Is Migraine a Progressive Disease?
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- What is the prevalence of migraine disease in the U.S. and how is this trending over time?
- What are some of the criteria used to measure the level of disability in individuals with migraine?
- What is the Migraine Disability Assessment (MIDAS) test and how is it used in treating migraine?
- What are some of the patterns seen in the progression and disability levels of migraine?
- What are low-frequency episodic migraine, high-frequency episodic migraine, and chronic migraine? How do they differ from one another in terms of disability assessment?
- How have changes in triggers (e.g., climate change) and the release of new migraine treatments affected the prevalence and disability of migraine?
- Can an increase in migraine education and awareness have an impact on the prevalence and disability levels reported by people living with migraine disease?
- In what ways did the COVID-19 pandemic affect the prevalence and disability of migraine?
- What are modifiable and nonmodifiable risk factors and how are they used in tracking migraine progression?
- What role do psychiatric comorbidities such as anxiety and depression play in the progression of migraine?
- What is central sensitization and how does it impact the progression of migraine?
- Are there any functional changes in the brain that can be used to predict migraine progression?
- How can early intervention and treatment impact migraine progression in individuals?
- What are some ways to prevent migraine disease from progressing?
- Dr. Fred Cohen
- MIDAS Questionnaire
- Results from the American Migraine Prevalence and Prevention (AMPP) Study
- MAST Study – Migraine in America Symptoms and Treatment
- OVERCOME Study on diagnosis, consultation, treatment and impact of migraine
- (CaMEO) study on the impact of chronic migraine
- Study on the connection between natural disasters and worsening migraine
- American Migraine Foundation
- American Headache Society
- Miles for Migraine
- CGRP monoclonal antibodies (mAbs)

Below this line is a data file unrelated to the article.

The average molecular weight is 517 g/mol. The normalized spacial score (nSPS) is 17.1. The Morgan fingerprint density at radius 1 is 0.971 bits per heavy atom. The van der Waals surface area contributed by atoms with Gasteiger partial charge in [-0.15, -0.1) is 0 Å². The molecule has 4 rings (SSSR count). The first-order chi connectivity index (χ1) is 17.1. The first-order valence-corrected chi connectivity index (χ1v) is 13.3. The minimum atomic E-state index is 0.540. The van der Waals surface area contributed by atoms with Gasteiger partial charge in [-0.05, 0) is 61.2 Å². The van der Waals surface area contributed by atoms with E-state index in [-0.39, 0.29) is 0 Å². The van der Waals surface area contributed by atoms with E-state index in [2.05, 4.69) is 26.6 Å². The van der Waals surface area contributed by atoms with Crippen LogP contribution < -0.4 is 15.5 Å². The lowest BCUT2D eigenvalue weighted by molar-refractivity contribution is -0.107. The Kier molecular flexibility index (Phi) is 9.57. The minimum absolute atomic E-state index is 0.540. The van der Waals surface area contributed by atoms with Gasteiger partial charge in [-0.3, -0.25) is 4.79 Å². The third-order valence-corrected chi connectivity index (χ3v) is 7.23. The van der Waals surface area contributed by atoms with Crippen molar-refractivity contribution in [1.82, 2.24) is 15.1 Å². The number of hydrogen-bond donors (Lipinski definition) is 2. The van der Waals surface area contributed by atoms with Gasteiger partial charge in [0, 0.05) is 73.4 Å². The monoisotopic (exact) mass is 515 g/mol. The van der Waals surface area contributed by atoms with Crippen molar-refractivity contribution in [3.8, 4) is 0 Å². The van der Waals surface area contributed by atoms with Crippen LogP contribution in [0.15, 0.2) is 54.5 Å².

- CGRP receptor antagonists (gepants)
- Rimegepant (Nurtec)
- Ubrogepant (Ubrelvy)
Please note: The Migraine World Summit’s aim is to bring you a variety of perspectives and expertise, independent of bias or judgment. Alternative theories presented in this video have not been medically reviewed. Views expressed in this interview do not necessarily represent the views of the Migraine World Summit. Please always consult your health care professional and do your own research before making changes to your treatment plan.
Fred Cohen, MD
Assistant Professor of Medicine and Neurology
Mount Sinai Headache and Facial Pain Center, Icahn School of Medicine
Dr. Fred Cohen is an assistant professor of medicine and neurology at the Icahn School of Medicine at Mount Sinai-New York City. Dr. Cohen received his medical degree from Stony Brook University School of Medicine. He completed a residency in internal medicine at the Montefiore Medical Center, Albert Einstein College of Medicine, followed by a fellowship in headache medicine at the Jefferson Headache Center, Thomas Jefferson University Hospital.
Dr. Cohen is one of the few headache specialists in the country trained in both internal medicine and headache medicine. His research has been published in several medical journals, including Headache, Cephalalgia, Pain Medicine, and Neurotherapeutics, and he serves on the editorial board for Headache: The Journal of Head and Face Pain.
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